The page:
Meet the Chief Marshal for the 229th 4th of July Celebration - David E. Barboza

 

I AM THE CHIEF MARSHAL – DO YOU KNOW ME?
I was born to native Bristolians and have spent all my life in the town I love. I was educated at Bristol High School and the former Bryant College, now Bryant University.
I credit my parents and three former educators who became good friends and mentors, with setting the foundation for my dedication and service to the Town of Bristol for three quarters of my life.
Photo: Chief Marshal David E. Barboza at the April 2nd annoucement at the Burnside Building. My parents, born in Perry Plat and on Wood Street, were brought up poor during the Great Depression. After my youngest brother was in the third grade, my mother went to work in order to provide for her children what she did not have growing up. My father was former President of the King Philip Little League, Sealer of Weights and Measures, and served on the Board of Tax Assessment and Review. He introduced me to the world of politics while I was in Junior High School. They taught me the value of public service, self sacrifice, putting others first and being grateful for what you have.

I AM THE CHIEF MARSHAL – DO YOU KNOW ME?
My first mentor, role model, and inspiration is Hector Massa. In my sophomore year of high school, I began working as a counselor-in-training at the former Camp Hess on Hog Island. In my senior year I was head counselor and also a lifeguard at the former YMCA. I was honored as “YMCA Boy of the Year” in 1968. I fondly recall Hector’s morning greeting to staff and campers – “Good Morning you lucky people”. To this day I consider myself lucky to have Hector in my life for all he has taught me.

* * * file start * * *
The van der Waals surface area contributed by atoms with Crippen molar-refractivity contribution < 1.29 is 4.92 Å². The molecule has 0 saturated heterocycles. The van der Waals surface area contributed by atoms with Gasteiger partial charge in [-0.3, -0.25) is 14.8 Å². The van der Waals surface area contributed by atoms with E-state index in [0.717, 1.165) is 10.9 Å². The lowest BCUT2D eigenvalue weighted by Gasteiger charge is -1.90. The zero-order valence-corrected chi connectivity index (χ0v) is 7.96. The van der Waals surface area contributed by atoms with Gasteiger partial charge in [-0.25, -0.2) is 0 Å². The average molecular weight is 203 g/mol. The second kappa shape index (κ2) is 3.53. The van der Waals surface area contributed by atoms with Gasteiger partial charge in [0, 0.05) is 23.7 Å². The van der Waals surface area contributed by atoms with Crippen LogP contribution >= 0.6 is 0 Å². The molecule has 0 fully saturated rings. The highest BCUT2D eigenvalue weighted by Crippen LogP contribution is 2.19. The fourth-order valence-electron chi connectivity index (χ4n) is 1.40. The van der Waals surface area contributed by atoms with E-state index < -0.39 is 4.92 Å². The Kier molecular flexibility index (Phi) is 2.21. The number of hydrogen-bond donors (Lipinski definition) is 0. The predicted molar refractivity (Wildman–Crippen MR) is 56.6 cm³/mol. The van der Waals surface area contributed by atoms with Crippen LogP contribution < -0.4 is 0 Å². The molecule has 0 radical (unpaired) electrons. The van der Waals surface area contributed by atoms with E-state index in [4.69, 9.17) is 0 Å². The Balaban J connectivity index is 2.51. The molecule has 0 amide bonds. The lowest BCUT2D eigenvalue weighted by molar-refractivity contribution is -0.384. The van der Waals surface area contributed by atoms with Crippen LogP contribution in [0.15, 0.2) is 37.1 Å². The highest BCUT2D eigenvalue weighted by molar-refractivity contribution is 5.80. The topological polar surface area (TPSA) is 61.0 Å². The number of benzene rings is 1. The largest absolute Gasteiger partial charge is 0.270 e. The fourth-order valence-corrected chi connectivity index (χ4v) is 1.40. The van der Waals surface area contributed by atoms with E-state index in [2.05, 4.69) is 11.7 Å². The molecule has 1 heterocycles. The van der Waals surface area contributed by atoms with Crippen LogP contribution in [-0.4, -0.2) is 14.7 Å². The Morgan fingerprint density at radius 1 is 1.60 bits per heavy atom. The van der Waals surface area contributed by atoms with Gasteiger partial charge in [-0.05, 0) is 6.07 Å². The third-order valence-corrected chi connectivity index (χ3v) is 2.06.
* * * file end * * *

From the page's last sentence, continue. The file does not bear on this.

I began my service to the Town under the watchful eyes and direction of the late Colonel Matthew A. Capone, an educator and Civil Defense Director for many years. At the age of 14, as part of a training exercise to become certified as a shelter manager, I spent a night with the state civil defense staff and thirty six female nursing students in the command shelter at the State House reacting to a very realistic simulated nuclear attack. Needless to say – it was an exciting learning experience – and I passed. I was the youngest person in the State to get this certification. I went on to become Deputy Civil Defense Director and then Director. At 24 years old, I was in charge of all emergency operations during the Blizzard of 1978 and Hurricane Gloria in 1985. I credit Colonel Capone as another of the three role models and mentors.

I AM THE CHIEF MARSHAL – YOU MIGHT KNOW ME?
Following in the footsteps of my grandfather, I joined one of, if not the oldest and continuously active volunteer fire companies in the nation. Having spent so many years hanging around the fire station, I was allowed to join one month early at the age of 17. During my membership I served as secretary and then treasurer.